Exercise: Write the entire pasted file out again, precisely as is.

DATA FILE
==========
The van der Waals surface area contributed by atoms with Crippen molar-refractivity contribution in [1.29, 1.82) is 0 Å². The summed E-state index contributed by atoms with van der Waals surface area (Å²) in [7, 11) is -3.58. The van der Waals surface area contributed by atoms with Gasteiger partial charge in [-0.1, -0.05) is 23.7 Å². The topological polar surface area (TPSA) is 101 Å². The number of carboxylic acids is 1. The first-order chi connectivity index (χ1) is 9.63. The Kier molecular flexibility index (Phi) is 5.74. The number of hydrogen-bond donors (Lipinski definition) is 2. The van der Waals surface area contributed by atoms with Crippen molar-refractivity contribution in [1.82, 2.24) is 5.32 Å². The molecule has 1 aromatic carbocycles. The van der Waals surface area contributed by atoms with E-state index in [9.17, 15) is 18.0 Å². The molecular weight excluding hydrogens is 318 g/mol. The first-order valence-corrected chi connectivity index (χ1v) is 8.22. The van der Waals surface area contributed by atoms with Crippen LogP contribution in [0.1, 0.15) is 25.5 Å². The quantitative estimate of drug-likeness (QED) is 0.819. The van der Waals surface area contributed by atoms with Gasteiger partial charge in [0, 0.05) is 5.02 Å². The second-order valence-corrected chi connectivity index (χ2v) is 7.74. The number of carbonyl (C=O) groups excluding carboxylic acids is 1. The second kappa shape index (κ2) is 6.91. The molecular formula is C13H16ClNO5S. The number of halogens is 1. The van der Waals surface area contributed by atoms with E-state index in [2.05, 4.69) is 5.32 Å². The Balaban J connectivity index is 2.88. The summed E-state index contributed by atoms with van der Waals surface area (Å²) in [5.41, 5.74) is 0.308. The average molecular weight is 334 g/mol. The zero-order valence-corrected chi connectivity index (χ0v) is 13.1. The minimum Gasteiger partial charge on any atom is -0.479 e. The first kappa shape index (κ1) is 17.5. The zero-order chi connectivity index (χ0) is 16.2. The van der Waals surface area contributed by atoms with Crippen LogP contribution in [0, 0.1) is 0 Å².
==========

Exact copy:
The van der Waals surface area contributed by atoms with Crippen molar-refractivity contribution in [1.29, 1.82) is 0 Å². The summed E-state index contributed by atoms with van der Waals surface area (Å²) in [7, 11) is -3.58. The van der Waals surface area contributed by atoms with Gasteiger partial charge in [-0.1, -0.05) is 23.7 Å². The topological polar surface area (TPSA) is 101 Å². The number of carboxylic acids is 1. The first-order chi connectivity index (χ1) is 9.63. The Kier molecular flexibility index (Phi) is 5.74. The number of hydrogen-bond donors (Lipinski definition) is 2. The van der Waals surface area contributed by atoms with Crippen molar-refractivity contribution in [1.82, 2.24) is 5.32 Å². The molecule has 1 aromatic carbocycles. The van der Waals surface area contributed by atoms with E-state index in [9.17, 15) is 18.0 Å². The molecular weight excluding hydrogens is 318 g/mol. The first-order valence-corrected chi connectivity index (χ1v) is 8.22. The van der Waals surface area contributed by atoms with Crippen LogP contribution in [0.1, 0.15) is 25.5 Å². The quantitative estimate of drug-likeness (QED) is 0.819. The van der Waals surface area contributed by atoms with Gasteiger partial charge in [0, 0.05) is 5.02 Å². The second-order valence-corrected chi connectivity index (χ2v) is 7.74. The number of carbonyl (C=O) groups excluding carboxylic acids is 1. The second kappa shape index (κ2) is 6.91. The molecular formula is C13H16ClNO5S. The number of halogens is 1. The van der Waals surface area contributed by atoms with E-state index in [2.05, 4.69) is 5.32 Å². The Balaban J connectivity index is 2.88. The summed E-state index contributed by atoms with van der Waals surface area (Å²) in [5.41, 5.74) is 0.308. The average molecular weight is 334 g/mol. The zero-order valence-corrected chi connectivity index (χ0v) is 13.1. The minimum Gasteiger partial charge on any atom is -0.479 e. The first kappa shape index (κ1) is 17.5. The zero-order chi connectivity index (χ0) is 16.2. The van der Waals surface area contributed by atoms with Crippen LogP contribution in [0, 0.1) is 0 Å².